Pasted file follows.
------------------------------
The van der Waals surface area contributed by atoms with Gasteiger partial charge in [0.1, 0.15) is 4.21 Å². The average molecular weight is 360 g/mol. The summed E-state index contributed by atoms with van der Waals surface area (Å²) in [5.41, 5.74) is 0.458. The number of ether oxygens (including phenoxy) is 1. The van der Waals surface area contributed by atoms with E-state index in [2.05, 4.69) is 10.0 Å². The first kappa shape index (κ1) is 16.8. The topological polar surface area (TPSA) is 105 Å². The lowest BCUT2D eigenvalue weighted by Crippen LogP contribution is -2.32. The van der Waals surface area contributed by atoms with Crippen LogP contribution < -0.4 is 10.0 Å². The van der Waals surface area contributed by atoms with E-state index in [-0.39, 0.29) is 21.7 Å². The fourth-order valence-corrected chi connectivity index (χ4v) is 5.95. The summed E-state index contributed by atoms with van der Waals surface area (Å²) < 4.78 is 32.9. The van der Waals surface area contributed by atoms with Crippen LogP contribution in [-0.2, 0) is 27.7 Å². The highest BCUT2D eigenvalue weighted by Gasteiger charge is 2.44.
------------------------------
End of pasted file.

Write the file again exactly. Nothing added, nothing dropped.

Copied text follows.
The van der Waals surface area contributed by atoms with Gasteiger partial charge in [0.1, 0.15) is 4.21 Å². The average molecular weight is 360 g/mol. The summed E-state index contributed by atoms with van der Waals surface area (Å²) in [5.41, 5.74) is 0.458. The number of ether oxygens (including phenoxy) is 1. The van der Waals surface area contributed by atoms with E-state index in [2.05, 4.69) is 10.0 Å². The first kappa shape index (κ1) is 16.8. The topological polar surface area (TPSA) is 105 Å². The lowest BCUT2D eigenvalue weighted by Crippen LogP contribution is -2.32. The van der Waals surface area contributed by atoms with Crippen LogP contribution < -0.4 is 10.0 Å². The van der Waals surface area contributed by atoms with E-state index in [-0.39, 0.29) is 21.7 Å². The fourth-order valence-corrected chi connectivity index (χ4v) is 5.95. The summed E-state index contributed by atoms with van der Waals surface area (Å²) < 4.78 is 32.9. The van der Waals surface area contributed by atoms with Crippen LogP contribution in [-0.2, 0) is 27.7 Å². The highest BCUT2D eigenvalue weighted by Gasteiger charge is 2.44.